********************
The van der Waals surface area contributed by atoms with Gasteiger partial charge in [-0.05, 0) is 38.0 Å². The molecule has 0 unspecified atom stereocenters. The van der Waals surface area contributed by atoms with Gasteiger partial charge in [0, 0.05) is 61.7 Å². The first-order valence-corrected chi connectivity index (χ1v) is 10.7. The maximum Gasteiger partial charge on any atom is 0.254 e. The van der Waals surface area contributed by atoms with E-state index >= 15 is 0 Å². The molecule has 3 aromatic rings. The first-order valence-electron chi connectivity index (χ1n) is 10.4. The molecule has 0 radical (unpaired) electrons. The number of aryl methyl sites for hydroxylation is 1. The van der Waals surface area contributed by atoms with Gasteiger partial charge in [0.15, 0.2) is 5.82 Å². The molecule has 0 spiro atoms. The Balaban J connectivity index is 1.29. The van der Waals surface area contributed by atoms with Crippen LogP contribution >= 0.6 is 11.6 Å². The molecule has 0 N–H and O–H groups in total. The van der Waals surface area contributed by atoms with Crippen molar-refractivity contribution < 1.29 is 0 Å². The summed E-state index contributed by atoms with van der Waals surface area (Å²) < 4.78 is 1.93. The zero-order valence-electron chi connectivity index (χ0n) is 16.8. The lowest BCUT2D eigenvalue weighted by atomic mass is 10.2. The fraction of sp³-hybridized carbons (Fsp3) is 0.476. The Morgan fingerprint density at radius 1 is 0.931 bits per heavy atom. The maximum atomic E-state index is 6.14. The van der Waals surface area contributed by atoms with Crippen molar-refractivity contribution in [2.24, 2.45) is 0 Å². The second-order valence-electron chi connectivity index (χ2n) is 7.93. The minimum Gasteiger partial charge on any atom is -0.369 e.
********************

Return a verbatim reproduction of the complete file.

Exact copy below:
The van der Waals surface area contributed by atoms with Gasteiger partial charge in [-0.05, 0) is 38.0 Å². The molecule has 0 unspecified atom stereocenters. The van der Waals surface area contributed by atoms with Gasteiger partial charge in [0, 0.05) is 61.7 Å². The first-order valence-corrected chi connectivity index (χ1v) is 10.7. The maximum Gasteiger partial charge on any atom is 0.254 e. The van der Waals surface area contributed by atoms with E-state index >= 15 is 0 Å². The molecule has 3 aromatic rings. The first-order valence-electron chi connectivity index (χ1n) is 10.4. The molecule has 0 radical (unpaired) electrons. The number of aryl methyl sites for hydroxylation is 1. The van der Waals surface area contributed by atoms with Gasteiger partial charge in [0.15, 0.2) is 5.82 Å². The molecule has 0 spiro atoms. The Balaban J connectivity index is 1.29. The van der Waals surface area contributed by atoms with Crippen LogP contribution >= 0.6 is 11.6 Å². The molecule has 0 N–H and O–H groups in total. The van der Waals surface area contributed by atoms with Crippen molar-refractivity contribution < 1.29 is 0 Å². The summed E-state index contributed by atoms with van der Waals surface area (Å²) < 4.78 is 1.93. The zero-order valence-electron chi connectivity index (χ0n) is 16.8. The lowest BCUT2D eigenvalue weighted by atomic mass is 10.2. The fraction of sp³-hybridized carbons (Fsp3) is 0.476. The Morgan fingerprint density at radius 1 is 0.931 bits per heavy atom. The maximum atomic E-state index is 6.14. The van der Waals surface area contributed by atoms with Crippen molar-refractivity contribution in [2.24, 2.45) is 0 Å². The second-order valence-electron chi connectivity index (χ2n) is 7.93. The minimum Gasteiger partial charge on any atom is -0.369 e.